6. I am sat in tears (yes I am very emotional today), but your post resonated with me, hell infact it could even be me. Yep I am starting to think you are my doppelganger and getting a bit scarred of you too.

    We relocated a month before Mini was Born and in all that time I have made 3 friends, 1 who turned out not to be a friend at all, just a user and as soon as I stopped lending or giving, she stopped calling.

    Now I have always seen this as a reflection of me, of how I find it hard to open up to people and also of the strength of my relationship with MadDad. He is my best friend, when I was working I didn't need anyone else. I had acquaintances at work and then I had him.

    I find it hard to find things in common with people apart from children and that doesn't make me like them!!

    I am hard and critical and would rather spend time with my family.

    Although a couple of really close would be great!

  7. A very poignant post.

    It is hard to make baby friends I've found unless you are pregnant or do tiny baby stuff together in the first instance. Even then it can be hard if you choose different parenting options.

  8. Well at least when you move back down South you know you've got Helen and me, and all the MTB ladies, and cake......You'll be sick of us inviting you round for coffee :-)

  9. This is a great post and probably describes how a lot of Mum's feel. It can be isolating and you sound like me in that you find big groups to be quite daunting. None of my friends had babies at the same time as me and although I've got a couple of friends I've made through the groups I know it can be really hard. I hope things get a bit better and if not we're all here!

  10. I can relate to this so much. the internet is such a life saver, isn't it?

  11. I think that it is easy to make acquaintances, you know, the people you meet at these groups and nod to or say hello to, but it is difficult to make real friends, the ones you will phone for a conversation or arrange to meet for lunch. You have to find someone that you hit it off with, who has the same sense of humour and values as you. It's as difficult as finding the right man!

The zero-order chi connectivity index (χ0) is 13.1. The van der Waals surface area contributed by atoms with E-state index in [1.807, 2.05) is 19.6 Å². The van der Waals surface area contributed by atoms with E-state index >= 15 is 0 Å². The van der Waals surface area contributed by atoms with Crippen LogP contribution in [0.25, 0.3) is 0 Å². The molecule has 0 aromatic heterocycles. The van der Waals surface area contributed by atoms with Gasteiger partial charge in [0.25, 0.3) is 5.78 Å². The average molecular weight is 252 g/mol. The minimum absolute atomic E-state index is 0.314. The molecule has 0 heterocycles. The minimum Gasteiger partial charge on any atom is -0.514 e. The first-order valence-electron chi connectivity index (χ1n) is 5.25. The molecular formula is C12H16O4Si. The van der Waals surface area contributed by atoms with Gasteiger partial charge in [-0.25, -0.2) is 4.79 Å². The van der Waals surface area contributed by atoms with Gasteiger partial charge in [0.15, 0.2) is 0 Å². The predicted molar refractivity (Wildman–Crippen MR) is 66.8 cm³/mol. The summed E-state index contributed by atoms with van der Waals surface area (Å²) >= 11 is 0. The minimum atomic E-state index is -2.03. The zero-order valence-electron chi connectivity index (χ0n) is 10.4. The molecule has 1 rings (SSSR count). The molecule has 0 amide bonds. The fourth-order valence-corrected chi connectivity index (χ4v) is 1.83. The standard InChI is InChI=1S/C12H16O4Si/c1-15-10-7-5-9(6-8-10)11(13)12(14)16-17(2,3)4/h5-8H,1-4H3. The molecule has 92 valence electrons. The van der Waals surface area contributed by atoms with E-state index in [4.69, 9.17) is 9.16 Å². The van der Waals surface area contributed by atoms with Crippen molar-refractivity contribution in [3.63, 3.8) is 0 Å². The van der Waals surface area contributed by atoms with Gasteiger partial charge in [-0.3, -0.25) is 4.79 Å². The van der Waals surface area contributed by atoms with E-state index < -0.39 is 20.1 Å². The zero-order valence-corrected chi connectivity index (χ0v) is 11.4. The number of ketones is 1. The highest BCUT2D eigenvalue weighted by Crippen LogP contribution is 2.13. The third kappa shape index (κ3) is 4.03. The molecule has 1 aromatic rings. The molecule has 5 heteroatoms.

Thinking about it, most of my real friends are the wives of my husband's friends. Which kind of makes sense, because I'm kind of shy at making friends myself, but my husband is quite gregarious and his friends are a bit like him so their wives are a bit like me. Strange, but true!

  12. Completely understand where you're coming from Sandy. I find it very hard to make new friends, and didn't make friends with any other mums during both lots of ante-natal classes. I thought it was just me! I tend to hesitate about inviting people for coffee and suchlike, thinking - like you - that they might say no.

    Blogging and twitter does give you people the ability to converse with others and avoid the nervousness and social ineptitude, and I imagine it can be a lifesaver for some.

    Glad you're feeling a little less lonely. x

  13. Another one who can totally relate to all you've written. There is many a day when the Internet is my only adult conversation. ((hugs))

  14. Great post! It can be very lonely being a mummy and like you moving to a new place was hard for me. I left behind all of my school friends and whilst I wasn't pregnant or with children at the time, the few friends I have made haven't had any kids. I hear about all my school friends settling down and having a kid or 2 (some of them almost 5!!) and I realise if I hadn't moved then my kids would be growing up with them...Or would they, cause if I hadn't moved I wouldn't have met my hubby and so the story goes. I've chatted with loads of lovely people online and that does take the edge off the lonliness but it doesn't beat sitting down with a nice cuppa and having a good natter!